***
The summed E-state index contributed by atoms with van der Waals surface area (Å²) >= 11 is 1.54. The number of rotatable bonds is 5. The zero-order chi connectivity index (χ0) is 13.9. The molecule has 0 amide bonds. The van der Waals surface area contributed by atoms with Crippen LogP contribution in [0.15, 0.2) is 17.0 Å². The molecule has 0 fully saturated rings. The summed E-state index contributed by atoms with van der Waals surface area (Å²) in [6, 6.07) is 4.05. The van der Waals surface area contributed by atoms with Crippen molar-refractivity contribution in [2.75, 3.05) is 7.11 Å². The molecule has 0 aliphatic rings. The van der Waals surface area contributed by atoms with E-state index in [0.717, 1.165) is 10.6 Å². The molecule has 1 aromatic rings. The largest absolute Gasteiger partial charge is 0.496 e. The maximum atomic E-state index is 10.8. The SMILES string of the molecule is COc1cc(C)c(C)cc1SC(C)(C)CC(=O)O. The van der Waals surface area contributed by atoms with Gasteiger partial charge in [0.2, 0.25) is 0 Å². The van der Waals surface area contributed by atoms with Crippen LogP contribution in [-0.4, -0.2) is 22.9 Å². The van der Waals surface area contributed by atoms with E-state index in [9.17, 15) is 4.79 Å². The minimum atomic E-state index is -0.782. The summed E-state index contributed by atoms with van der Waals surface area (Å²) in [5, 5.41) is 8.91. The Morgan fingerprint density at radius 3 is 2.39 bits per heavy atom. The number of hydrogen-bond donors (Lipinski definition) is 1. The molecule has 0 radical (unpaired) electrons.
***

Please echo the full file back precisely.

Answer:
The summed E-state index contributed by atoms with van der Waals surface area (Å²) >= 11 is 1.54. The number of rotatable bonds is 5. The zero-order chi connectivity index (χ0) is 13.9. The molecule has 0 amide bonds. The van der Waals surface area contributed by atoms with Crippen LogP contribution in [0.15, 0.2) is 17.0 Å². The molecule has 0 fully saturated rings. The summed E-state index contributed by atoms with van der Waals surface area (Å²) in [6, 6.07) is 4.05. The van der Waals surface area contributed by atoms with Crippen molar-refractivity contribution in [2.75, 3.05) is 7.11 Å². The molecule has 0 aliphatic rings. The van der Waals surface area contributed by atoms with E-state index in [0.717, 1.165) is 10.6 Å². The molecule has 1 aromatic rings. The largest absolute Gasteiger partial charge is 0.496 e. The maximum atomic E-state index is 10.8. The SMILES string of the molecule is COc1cc(C)c(C)cc1SC(C)(C)CC(=O)O. The van der Waals surface area contributed by atoms with Gasteiger partial charge in [0.2, 0.25) is 0 Å². The van der Waals surface area contributed by atoms with Crippen LogP contribution in [-0.4, -0.2) is 22.9 Å². The van der Waals surface area contributed by atoms with E-state index in [9.17, 15) is 4.79 Å². The minimum atomic E-state index is -0.782. The summed E-state index contributed by atoms with van der Waals surface area (Å²) in [5, 5.41) is 8.91. The Morgan fingerprint density at radius 3 is 2.39 bits per heavy atom. The number of hydrogen-bond donors (Lipinski definition) is 1. The molecule has 0 radical (unpaired) electrons.